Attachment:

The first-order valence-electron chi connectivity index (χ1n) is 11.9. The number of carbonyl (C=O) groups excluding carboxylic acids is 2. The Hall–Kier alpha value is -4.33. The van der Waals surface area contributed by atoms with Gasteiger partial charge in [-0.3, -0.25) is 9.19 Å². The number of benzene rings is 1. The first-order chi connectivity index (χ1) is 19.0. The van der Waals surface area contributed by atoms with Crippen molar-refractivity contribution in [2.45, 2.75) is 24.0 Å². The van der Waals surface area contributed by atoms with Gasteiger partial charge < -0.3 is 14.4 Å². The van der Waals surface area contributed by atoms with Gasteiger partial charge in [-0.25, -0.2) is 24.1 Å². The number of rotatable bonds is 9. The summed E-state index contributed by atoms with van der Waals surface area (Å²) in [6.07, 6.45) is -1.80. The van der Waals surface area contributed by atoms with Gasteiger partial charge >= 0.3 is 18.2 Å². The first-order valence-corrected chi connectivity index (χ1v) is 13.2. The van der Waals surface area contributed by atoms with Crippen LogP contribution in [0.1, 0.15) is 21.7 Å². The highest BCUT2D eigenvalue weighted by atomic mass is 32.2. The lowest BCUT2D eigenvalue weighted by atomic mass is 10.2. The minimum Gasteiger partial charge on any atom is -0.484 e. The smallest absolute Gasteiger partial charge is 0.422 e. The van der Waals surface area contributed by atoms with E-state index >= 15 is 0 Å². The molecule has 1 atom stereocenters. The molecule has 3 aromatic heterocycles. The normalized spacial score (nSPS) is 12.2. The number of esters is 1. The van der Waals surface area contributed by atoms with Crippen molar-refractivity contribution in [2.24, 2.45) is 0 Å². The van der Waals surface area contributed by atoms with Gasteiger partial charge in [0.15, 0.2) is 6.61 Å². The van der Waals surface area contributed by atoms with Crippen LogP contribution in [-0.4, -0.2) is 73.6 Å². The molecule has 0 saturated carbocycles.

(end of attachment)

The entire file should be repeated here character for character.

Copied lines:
The first-order valence-electron chi connectivity index (χ1n) is 11.9. The number of carbonyl (C=O) groups excluding carboxylic acids is 2. The Hall–Kier alpha value is -4.33. The van der Waals surface area contributed by atoms with Gasteiger partial charge in [-0.3, -0.25) is 9.19 Å². The number of benzene rings is 1. The first-order chi connectivity index (χ1) is 19.0. The van der Waals surface area contributed by atoms with Crippen molar-refractivity contribution in [2.45, 2.75) is 24.0 Å². The van der Waals surface area contributed by atoms with Gasteiger partial charge < -0.3 is 14.4 Å². The van der Waals surface area contributed by atoms with Gasteiger partial charge in [-0.25, -0.2) is 24.1 Å². The number of rotatable bonds is 9. The summed E-state index contributed by atoms with van der Waals surface area (Å²) in [6.07, 6.45) is -1.80. The van der Waals surface area contributed by atoms with Gasteiger partial charge >= 0.3 is 18.2 Å². The first-order valence-corrected chi connectivity index (χ1v) is 13.2. The van der Waals surface area contributed by atoms with Crippen LogP contribution in [0.1, 0.15) is 21.7 Å². The highest BCUT2D eigenvalue weighted by atomic mass is 32.2. The lowest BCUT2D eigenvalue weighted by atomic mass is 10.2. The minimum Gasteiger partial charge on any atom is -0.484 e. The smallest absolute Gasteiger partial charge is 0.422 e. The van der Waals surface area contributed by atoms with E-state index >= 15 is 0 Å². The molecule has 1 atom stereocenters. The molecule has 3 aromatic heterocycles. The normalized spacial score (nSPS) is 12.2. The number of esters is 1. The van der Waals surface area contributed by atoms with Crippen molar-refractivity contribution in [2.24, 2.45) is 0 Å². The van der Waals surface area contributed by atoms with Gasteiger partial charge in [0.15, 0.2) is 6.61 Å². The van der Waals surface area contributed by atoms with Crippen LogP contribution in [-0.4, -0.2) is 73.6 Å². The molecule has 0 saturated carbocycles.